Audience Member : Can you comment on the doubts that many scientists have expressed about the _____ trial in Thailand?
Berkley : The ____ trial in Thailand? The ___ trial that's been completed? Is that the one?....(Audience : the ___ trial that's still recruiting volunteers, that one.) Well I would suggest that since you're here in Thailand that you talk to some of the groups that are sponsoring them, that is the Thai Ministry of Public Health and then, the US Government AIDS initiative. Those are the people sponsoring those trials. Let me just say that of course we have scientifically valid trials moving forward, and this is a trial that has gone through a lot of pre-review, and so we're supportive of seeing that trial through. Some of the controversy related to the fact that the AIDS vac was in that trial, and there had been recent data that showed it not to be efficacious, and so some people were questioning whether that...BREAK
Audience member : Just a question about the challenge of conducting large-scale phase 3 trials. Ironically we are here in Thailand where _____ probably have the most experience of that of any place in the world. But they've also pretty much expended the pool of candidates who might be available for such large-scale trials. I see there are trials planned for India as well. Where do you see the next ground occurring?
Koff : I think that at this point in time, the ideas on the ___ vaccine trial are likely to be in the United States and in some of the Latin American countries, but again that's only a proof of concept study. As we go ahead into some of the larger efficacy trials, it's really going to be up to a number of stakeholders to really get out there and build the infrastructure and the capacity, which isn't there at the moment. BREAK
...and it's the human resource infrastructure, it's the epidemiological, the background, the data, the laboratory, it's the community, it's the whole package, and so there's a building effort that's really needs to be done.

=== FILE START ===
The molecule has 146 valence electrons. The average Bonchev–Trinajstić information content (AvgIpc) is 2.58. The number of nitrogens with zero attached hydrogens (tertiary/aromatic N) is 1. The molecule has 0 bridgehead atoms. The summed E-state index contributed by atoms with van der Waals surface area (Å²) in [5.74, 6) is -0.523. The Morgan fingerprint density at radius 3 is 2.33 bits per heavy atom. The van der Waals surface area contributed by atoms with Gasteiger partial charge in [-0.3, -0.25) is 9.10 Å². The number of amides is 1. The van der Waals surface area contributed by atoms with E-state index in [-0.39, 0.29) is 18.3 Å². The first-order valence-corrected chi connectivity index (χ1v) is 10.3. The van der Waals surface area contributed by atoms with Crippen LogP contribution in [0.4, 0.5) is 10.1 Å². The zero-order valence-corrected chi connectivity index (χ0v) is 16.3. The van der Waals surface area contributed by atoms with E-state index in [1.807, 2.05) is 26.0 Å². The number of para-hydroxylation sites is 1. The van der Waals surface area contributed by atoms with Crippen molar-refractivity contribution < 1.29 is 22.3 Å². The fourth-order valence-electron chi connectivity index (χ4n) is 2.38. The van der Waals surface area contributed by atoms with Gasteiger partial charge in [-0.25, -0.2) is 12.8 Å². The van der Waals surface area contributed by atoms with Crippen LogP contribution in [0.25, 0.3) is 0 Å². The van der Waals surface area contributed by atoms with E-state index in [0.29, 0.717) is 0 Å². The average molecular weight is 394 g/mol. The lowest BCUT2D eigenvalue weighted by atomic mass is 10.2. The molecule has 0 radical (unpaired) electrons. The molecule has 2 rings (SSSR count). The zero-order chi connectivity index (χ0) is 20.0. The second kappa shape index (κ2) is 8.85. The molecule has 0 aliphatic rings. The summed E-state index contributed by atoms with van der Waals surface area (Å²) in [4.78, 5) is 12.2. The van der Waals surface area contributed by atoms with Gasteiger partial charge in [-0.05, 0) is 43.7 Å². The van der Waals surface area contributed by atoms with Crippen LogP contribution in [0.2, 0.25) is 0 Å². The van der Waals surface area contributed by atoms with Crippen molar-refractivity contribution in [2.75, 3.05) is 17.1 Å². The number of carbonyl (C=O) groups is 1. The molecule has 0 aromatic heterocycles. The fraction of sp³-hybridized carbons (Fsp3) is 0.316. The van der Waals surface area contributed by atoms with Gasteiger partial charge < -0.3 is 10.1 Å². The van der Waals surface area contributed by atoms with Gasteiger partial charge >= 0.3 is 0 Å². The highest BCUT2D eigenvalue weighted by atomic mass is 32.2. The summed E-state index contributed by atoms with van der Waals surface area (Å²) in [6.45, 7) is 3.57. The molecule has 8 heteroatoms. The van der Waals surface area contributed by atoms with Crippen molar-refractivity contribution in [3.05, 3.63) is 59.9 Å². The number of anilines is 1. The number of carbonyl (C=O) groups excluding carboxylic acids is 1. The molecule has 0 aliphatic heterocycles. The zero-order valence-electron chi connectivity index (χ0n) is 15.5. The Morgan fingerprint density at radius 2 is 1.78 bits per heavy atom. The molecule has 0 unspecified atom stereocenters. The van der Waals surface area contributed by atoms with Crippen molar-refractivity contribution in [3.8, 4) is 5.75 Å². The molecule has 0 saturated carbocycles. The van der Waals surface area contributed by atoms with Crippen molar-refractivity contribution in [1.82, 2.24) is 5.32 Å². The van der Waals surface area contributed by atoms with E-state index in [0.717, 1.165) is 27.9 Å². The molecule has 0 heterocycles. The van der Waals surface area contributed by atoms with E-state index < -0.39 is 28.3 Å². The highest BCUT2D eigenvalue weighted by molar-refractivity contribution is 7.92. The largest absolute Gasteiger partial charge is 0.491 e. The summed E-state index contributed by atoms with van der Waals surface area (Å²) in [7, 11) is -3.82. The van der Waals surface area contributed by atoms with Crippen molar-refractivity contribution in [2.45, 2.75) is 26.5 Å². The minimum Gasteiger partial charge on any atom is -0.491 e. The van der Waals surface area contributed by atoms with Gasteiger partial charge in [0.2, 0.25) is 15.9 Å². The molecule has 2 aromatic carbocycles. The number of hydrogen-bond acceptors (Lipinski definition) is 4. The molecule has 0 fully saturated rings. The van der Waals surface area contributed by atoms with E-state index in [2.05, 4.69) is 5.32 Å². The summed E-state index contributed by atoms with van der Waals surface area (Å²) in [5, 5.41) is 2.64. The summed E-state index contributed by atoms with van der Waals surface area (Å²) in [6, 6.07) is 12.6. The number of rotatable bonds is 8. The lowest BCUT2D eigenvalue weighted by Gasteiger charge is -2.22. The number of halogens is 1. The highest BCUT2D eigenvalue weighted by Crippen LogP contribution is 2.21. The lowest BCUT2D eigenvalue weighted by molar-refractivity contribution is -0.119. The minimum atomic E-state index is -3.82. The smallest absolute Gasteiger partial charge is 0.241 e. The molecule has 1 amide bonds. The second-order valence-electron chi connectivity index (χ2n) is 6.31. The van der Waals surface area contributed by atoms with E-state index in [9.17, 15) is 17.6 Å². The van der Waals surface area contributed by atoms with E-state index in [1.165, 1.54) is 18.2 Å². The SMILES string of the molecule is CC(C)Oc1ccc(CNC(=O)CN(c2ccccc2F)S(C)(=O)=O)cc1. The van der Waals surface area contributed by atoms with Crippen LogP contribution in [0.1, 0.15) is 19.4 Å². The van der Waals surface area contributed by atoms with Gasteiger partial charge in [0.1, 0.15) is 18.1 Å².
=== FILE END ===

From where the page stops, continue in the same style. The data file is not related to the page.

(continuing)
Helene : I hate to sound like a broken record, but that's partly why the HIV Vaccine Enterprise should be helpful, because with 5 million new infections every year, the issue is not, do we have enough HIV occurring? Unfortunately we do, but it's matching the right sites with trials and being able to kind of systematically look at where should we be able to build up sites, looking at where the emerging epidemics are, so that we know that those are the places where there are going to be high rates of new infection and would be good for vaccine trials, and actually look at that very systematically to make sure that we're matching our trial resources with where infection is. So I think it is doable, but as you said, there are a large number...potentially the need for a large number of people, and I think it's important to keep in mind that it's not only for HIV vaccine trials, but this is going to be critical for microbicide trials, and any other prevention trials that have to be done, making sure that we do a really good job of building the infrastructure, so we have the triocytes, can do this as quickly as possible so that we can stop new infections and save lives.
(BREAK)...and volunteer for trials, and what we've seen in all of our work, people always say, well how do you get people to volunteer, isn't it difficult, isn't it hard. We've seen a dramatic outpouring, usually for altruistic reasons and in our experience, we're now doing trials in 8 countries, we've been able to get volunteers. The process has sped up over time and it's dramatic to see what communities can do in terms of doing this. So in our sites in Kenya, in our sites in Uganda and other sites, we've seen dramatic outpouring of interest in this. So it is possible, and as Helene said the challenge is the infrastructure, but I believe that we'll be able to get adequate volunteers for this. Thank you...